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I worried that I would fall.  In fact, I knew that I would fall. And, it was over 60 feet straight down to the hard-packed earth and underbrush below me. On my own, it felt like certain death.

Twenty years ago I confronted that challenge in the final section of the ropes course at Outward Bound’s mid-life career program in the wilds of northern Minnesota. The lessons that I learned from failing and falling have benefited me ever since.

I started with a string of successes. I climbed 60 feet up a tree to begin the ropes course and finished all of the initial sections—walking 30 feet on a narrow plank, pulling myself hand over hand on a rope between trees, and swinging from one platform to another. Despite uneasiness about heights and some nicks and bruises from being a little off target on a few moves, I completed each step successfully.

It was the last section of the course, the one they call the “Heebie-Jeebies,” that defeated me but taught me the most. The set up had a single thin steel cable strung 75 feet between two trees. Probably no one other than the Flying Walendas could have walked across it without falling.  Several other cables crisscrossed the single cable at sharp angles. I pondered, “How can I work my way through the tangle of cables, stay on the main cable, and make it to the other side without falling?” Feverishly, I tried to solve the problem, but I simply couldn’t see how I could get my six foot four inch, 200-pound body across without a hitch.

Here are the lessons the experience underscored.

  • Life and careers have ups and downs.

Despite hard work and a string of successes, we encounter situations in which we can’t gracefully succeed. The storybook career of ever-increasing responsibility and rewards sounds appealing. We feel confident from working through prior challenges that we should be able to pull off the next one.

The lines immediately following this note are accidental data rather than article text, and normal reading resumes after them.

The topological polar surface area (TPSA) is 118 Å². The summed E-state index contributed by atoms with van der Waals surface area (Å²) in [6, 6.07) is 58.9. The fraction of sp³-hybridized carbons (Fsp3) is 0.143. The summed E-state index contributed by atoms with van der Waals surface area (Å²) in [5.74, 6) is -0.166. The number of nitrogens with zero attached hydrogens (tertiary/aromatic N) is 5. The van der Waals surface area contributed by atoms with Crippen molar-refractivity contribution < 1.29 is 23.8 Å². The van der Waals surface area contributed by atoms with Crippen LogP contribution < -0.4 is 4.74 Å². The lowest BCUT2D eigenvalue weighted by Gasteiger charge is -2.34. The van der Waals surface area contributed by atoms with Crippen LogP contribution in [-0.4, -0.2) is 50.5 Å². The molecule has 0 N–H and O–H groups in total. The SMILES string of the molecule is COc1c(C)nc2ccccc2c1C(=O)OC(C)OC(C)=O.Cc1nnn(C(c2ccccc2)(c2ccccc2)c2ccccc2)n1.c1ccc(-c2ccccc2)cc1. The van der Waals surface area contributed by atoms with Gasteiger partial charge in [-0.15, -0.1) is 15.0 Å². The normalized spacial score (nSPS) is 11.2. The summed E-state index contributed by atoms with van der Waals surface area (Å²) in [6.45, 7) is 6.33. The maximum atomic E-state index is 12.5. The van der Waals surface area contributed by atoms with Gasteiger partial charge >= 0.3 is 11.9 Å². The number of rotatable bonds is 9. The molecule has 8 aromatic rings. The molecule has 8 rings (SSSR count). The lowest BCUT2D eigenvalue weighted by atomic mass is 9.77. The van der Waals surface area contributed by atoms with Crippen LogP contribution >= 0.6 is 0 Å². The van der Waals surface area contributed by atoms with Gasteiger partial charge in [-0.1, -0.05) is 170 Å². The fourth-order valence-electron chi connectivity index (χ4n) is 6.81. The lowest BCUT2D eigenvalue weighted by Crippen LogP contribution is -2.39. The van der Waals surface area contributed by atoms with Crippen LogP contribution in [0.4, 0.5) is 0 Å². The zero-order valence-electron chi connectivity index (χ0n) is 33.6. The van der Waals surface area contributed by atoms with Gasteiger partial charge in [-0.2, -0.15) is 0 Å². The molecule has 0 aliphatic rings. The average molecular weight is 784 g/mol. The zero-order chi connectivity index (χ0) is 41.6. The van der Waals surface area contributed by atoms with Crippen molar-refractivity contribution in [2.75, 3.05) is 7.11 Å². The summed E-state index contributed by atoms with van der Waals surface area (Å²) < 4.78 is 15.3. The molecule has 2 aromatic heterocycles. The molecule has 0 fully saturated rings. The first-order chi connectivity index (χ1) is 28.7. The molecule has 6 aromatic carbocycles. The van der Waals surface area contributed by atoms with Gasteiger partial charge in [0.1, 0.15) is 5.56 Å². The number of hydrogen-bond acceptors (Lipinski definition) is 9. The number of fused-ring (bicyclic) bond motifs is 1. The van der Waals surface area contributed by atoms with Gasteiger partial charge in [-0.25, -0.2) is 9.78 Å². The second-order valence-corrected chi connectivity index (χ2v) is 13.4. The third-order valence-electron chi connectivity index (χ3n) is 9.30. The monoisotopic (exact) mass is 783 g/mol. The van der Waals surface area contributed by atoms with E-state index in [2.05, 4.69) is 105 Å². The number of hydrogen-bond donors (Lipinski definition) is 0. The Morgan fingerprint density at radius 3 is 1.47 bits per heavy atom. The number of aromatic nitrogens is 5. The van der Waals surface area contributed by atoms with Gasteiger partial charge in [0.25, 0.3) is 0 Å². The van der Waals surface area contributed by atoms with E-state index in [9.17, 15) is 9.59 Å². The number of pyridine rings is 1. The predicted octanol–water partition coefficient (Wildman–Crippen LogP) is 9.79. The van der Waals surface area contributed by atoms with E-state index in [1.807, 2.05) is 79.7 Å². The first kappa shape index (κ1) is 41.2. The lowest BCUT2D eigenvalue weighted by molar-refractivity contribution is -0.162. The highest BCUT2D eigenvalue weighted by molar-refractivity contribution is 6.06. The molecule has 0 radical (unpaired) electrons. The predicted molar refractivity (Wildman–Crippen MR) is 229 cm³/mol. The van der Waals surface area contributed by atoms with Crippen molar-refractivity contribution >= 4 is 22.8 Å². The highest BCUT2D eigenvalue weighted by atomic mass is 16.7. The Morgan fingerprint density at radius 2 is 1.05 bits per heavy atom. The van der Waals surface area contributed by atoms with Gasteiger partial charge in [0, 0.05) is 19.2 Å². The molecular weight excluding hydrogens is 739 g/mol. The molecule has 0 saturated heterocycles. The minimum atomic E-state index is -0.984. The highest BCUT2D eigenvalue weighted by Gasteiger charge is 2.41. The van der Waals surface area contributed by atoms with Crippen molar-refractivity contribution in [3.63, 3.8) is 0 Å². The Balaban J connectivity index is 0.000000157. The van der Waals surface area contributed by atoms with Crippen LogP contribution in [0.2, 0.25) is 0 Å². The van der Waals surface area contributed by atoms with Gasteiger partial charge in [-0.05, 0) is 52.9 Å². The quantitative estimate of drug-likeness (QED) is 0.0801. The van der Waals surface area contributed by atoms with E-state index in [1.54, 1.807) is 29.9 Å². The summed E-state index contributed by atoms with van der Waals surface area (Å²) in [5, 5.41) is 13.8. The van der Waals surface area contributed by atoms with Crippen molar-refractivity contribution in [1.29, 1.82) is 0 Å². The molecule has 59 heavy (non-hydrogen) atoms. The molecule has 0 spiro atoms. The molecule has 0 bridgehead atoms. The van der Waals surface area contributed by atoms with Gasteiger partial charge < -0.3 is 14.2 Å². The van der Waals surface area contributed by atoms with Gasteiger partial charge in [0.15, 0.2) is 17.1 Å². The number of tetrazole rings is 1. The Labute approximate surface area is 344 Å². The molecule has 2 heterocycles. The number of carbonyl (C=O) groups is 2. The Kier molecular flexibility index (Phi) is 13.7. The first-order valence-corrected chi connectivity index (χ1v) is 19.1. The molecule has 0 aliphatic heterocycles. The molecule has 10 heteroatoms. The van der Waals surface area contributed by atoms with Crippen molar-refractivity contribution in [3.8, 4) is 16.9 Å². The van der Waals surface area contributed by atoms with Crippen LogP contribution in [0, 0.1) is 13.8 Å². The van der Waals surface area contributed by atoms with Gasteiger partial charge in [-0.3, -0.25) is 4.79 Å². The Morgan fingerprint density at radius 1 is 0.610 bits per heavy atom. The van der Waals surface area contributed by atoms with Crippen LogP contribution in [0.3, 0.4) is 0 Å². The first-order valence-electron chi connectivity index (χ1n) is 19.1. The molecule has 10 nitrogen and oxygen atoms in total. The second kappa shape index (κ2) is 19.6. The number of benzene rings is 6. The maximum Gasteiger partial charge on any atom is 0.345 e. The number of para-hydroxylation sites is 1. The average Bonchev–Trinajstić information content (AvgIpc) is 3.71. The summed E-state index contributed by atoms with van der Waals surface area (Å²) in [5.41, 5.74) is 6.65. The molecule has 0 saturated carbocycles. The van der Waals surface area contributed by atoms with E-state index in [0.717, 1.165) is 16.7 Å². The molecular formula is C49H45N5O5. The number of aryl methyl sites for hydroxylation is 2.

The “Heebie-Jeebies” symbolizes the reality that we can get to places in our lives where success—at least on the terms we expect it—is not possible. The stock market turns south.  Board members wrest control of a business from the founder. A manager misjudges team dynamics and gets caught in a deadly crossfire of conflicting egos.

  • Sometimes falling is the best way to move forward.

Confronted with the “Heebie-Jeebies,” I faced a choice:  would I go forward to finish the ropes course knowing that I would fall or would I turn back? If I turned back, I would have to retrace all of my progress and also squeeze by everyone who was coming after me. That didn’t appeal to me at all.

So, even though I couldn’t figure out in advance how I could make it all of the way across, I decided to move forward. Indeed, that’s what I’ve learned about life and careers.  We can’t figure them all out in advance. We simply can decide to begin—and make sure that we have the support in place to survive the falls.

  • Be “on belay” with supportive and reliable people.

The key to safety on the ropes course is being “on belay” with two or more team members on the ground below.  That means being harnessed with a rope and pulley system so that when falls occur the support team holds onto the rope and we don’t go crashing to the ground.

Being “on belay” gave me the confidence to move forward, fall, and continue to the next platform.  It wasn’t without pain.  I bruised some knuckles, scraped a knee, and felt the cable digging into my hands as I pulled myself back up after several falls.  The benefit is that my body now reminds my head of important lessons for making it through the “Heebie-Jeebies” of life and career.

 

Copyright © 2017 Don Maruska

Photo Credit: pablo.buffer.com

About Don Maruska

As a founder and CEO of three Silicon Valley companies, venture investor, and recipient of the National Innovators Award, Don writes, speaks, and coaches from a broad base of experience » Learn More

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